business innovation Covid-19

How to focus on business innovation during the Covid-19 pandemic

Business innovation during the Covid-19 pandemic may sound like an impossible concept. The effects of Covid-19 have been devastating for the economy, and people in positions of leadership have had to face unprecedented challenges. As the pandemic may be slowing down, opportunities for business innovation in the time of Covid-19 are actually emerging and leaders need to be prepared to take advantage of them. We spoke to Alis Anagnostakis, executive coach, Co-Founder of Mind Learners and Senior Associate at Performance Frontiers, about what leaders can do to change their workplace culture for the better.

What challenges will people in positions of leadership face in the post-Covid-19 workplace and how can they start preparing for them?

Alis Anagnostakis: The challenge now, for many leaders, is to be aware of the business innovation opportunities Covid-19 had brought and to capitalise on them going forward. The rush of adrenaline brought by the first wave of the pandemic is decreasing in some parts of the world, while in others people are seeing the second wave coming and going into crisis-mode again. The challenge is to craft the ‘new normal’.

Many organisations have decided to never return to a policy of full-time work from the office, so it looks like work from home (at least some days per week) is here to stay. The challenge for leaders now is to create a communication flow with their teams that accounts for this more flexible way of working; to keep on staying transparent, involving their teams in decision making, communicating constantly and ensuring team members who work from home don’t feel disconnected.

Many leaders have had to let go of their needs to control throughout this time – trust has become more important than ever. I have heard some senior leaders humbly admitting they don’t have the answer to everything and learning to access the collective wisdom of their teams to make decisions in what seems to be a very ‘fluid’ and highly unpredictable reality going forward.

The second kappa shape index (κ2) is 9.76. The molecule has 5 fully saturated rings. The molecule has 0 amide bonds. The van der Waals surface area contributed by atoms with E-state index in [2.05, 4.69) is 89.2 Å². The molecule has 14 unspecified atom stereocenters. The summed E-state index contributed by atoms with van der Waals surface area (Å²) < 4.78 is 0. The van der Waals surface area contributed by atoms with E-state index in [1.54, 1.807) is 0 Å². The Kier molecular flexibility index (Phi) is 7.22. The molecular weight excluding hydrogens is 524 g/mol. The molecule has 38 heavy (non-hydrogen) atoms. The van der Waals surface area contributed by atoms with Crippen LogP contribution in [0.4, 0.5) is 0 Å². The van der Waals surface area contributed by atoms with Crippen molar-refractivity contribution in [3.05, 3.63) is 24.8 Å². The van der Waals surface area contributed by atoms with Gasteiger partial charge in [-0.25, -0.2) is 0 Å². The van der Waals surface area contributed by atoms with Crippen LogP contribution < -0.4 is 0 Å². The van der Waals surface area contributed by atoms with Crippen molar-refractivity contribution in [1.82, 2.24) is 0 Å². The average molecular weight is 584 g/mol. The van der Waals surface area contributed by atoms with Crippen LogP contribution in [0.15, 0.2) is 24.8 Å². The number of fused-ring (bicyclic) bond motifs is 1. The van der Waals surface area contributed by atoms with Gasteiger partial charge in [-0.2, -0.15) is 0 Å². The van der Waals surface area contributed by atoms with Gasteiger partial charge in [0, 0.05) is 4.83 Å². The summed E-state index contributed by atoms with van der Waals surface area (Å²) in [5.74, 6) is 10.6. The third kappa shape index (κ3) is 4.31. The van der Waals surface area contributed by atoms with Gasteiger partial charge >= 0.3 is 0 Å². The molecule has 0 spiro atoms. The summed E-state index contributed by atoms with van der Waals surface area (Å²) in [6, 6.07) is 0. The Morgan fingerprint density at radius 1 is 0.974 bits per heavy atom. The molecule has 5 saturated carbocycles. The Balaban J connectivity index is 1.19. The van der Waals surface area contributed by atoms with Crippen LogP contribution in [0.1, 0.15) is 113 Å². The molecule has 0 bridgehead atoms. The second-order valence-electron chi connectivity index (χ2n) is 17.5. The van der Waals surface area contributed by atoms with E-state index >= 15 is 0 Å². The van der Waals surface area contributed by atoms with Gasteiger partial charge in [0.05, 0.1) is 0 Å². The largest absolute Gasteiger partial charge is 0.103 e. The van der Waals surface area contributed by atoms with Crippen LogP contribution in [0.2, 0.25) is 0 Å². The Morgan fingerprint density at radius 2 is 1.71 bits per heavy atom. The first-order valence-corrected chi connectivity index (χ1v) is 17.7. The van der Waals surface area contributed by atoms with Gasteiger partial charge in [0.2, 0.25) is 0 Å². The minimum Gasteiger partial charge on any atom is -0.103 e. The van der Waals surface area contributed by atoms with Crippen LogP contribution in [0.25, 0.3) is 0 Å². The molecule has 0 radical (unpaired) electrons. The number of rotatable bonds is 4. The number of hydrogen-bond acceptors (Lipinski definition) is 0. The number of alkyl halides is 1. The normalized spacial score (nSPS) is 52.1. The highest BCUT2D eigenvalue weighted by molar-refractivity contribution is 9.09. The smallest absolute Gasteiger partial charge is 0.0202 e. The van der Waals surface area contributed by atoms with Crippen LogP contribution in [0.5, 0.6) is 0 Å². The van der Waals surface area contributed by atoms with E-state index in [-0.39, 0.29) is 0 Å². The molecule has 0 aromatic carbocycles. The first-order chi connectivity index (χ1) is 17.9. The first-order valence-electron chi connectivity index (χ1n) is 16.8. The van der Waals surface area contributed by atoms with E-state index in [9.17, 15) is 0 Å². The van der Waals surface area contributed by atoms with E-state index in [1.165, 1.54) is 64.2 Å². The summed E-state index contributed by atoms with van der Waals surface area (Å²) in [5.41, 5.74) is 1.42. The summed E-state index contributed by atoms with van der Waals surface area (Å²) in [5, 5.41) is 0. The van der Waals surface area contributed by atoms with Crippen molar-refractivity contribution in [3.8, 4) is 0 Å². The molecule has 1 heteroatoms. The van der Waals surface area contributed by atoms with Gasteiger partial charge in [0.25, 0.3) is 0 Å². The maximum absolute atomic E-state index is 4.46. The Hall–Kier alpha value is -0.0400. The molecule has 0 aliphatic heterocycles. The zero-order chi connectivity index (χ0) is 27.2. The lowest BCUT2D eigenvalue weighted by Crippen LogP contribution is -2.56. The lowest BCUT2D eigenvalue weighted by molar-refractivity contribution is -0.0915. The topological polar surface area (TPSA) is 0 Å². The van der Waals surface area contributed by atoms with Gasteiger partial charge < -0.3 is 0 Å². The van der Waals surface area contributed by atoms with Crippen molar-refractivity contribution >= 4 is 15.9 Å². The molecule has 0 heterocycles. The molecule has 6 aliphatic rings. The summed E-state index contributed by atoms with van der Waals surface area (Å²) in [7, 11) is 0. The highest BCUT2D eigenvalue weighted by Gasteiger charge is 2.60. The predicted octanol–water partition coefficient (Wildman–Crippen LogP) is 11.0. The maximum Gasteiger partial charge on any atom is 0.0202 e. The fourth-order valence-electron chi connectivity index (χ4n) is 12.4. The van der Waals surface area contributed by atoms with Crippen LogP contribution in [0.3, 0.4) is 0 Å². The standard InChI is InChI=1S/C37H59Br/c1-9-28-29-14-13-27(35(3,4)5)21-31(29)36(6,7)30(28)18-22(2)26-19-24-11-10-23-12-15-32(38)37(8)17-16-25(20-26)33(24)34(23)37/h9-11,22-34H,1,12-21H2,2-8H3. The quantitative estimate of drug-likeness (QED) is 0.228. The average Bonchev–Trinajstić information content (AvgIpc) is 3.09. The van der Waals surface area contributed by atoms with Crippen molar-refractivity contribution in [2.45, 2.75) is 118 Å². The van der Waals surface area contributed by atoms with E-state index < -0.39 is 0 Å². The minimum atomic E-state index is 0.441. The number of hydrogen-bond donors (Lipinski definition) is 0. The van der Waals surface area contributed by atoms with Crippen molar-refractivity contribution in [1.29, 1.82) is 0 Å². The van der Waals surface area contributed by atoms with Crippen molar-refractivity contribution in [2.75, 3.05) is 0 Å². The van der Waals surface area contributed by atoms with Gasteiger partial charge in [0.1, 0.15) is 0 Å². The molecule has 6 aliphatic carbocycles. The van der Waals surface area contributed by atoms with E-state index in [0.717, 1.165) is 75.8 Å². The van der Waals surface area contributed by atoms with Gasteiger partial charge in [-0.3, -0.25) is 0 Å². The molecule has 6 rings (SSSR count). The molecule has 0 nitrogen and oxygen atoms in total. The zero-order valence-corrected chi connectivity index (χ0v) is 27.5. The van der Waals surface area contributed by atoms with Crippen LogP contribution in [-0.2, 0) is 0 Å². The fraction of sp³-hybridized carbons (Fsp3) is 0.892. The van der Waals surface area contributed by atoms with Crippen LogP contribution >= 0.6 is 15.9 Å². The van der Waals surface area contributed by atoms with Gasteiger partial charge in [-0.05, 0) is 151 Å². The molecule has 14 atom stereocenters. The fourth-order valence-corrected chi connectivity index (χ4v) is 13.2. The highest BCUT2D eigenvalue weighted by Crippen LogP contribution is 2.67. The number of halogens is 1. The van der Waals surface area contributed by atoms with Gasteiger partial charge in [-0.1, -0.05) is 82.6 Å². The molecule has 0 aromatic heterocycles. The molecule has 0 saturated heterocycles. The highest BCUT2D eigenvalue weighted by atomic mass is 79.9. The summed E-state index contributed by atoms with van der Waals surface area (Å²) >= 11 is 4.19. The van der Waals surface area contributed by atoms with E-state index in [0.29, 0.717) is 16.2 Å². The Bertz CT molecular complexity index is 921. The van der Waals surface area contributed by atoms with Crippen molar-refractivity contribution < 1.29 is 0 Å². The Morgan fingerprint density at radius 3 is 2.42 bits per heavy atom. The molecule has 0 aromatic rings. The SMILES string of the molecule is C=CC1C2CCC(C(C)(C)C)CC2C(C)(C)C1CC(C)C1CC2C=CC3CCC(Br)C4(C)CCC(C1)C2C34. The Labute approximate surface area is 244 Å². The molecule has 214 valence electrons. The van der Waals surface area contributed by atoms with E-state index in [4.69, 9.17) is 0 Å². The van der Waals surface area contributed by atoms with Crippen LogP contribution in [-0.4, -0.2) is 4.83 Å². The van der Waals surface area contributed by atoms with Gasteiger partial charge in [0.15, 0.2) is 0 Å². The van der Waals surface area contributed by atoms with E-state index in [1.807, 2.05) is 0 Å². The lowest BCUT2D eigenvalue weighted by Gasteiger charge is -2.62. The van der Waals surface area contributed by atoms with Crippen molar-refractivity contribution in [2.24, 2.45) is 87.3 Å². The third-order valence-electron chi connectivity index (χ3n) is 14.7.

A big opportunity for many organisations is seeing how work processes were suddenly simplified in the middle of the crisis and starting to believe that cutting down bureaucracy is actually possible. Many teams and organisations have the chance to become more agile, but it is up to leaders to make sure their organisations really learn and capitalise on these lessons revealed by the pandemic, instead of returning back to the ‘old normal’ as soon as the threat has passed.

How will the culture in corporations change as a consequence of people working from home? What changes do you hope to see?

Alis Anagnostakis: What I am seeing now is two trends – organisations attempting to recreate the pre-pandemic normal and organisations actively constructing a completely new normal. I am seeing more people challenging norms and ways of working which had been entrenched for many years, people questioning whether things can be simplified, done differently. I am seeing much more flexibility and a definite trend suggesting work from home is here to stay. I have seen more people empowered and emboldened by the amazing things they were capable of doing at the peak of the crisis, and I am seeing more leaders opening up to the idea that they need to move away from the role of solution givers, into the role of space holders and great question crafters.

I think with a crisis of this magnitude, comes great danger – as some toxic trends like authoritarianism tend to become more entrenched, fuelled by fear; but at the same time there is also great opportunity – as people can no longer make sense of the world, they are stimulated to grow into new stages of consciousness. Crises are great catalysts of innovation, they shake up the old order of things and make room for a new one. I just hope that we are collectively wise enough to ensure this new order will be to the benefit of mankind, not against it.

Alis AnagnostakisAlis is a long-time group facilitator and executive coach who supports leaders, teams and companies on their journeys of personal and organisational evolution. She has a Masters in Positive Psychology and is now undertaking a PhD, exploring transformative learning and leaders’ consciousness development. She deeply believes wisdom is one of the scarcest and most needed resources in today’s organisations and focuses her research on new ways to help broaden leaders’ mindsets and worldviews towards more complex and mature ways of thinking and acting. You can read more about her work and research here: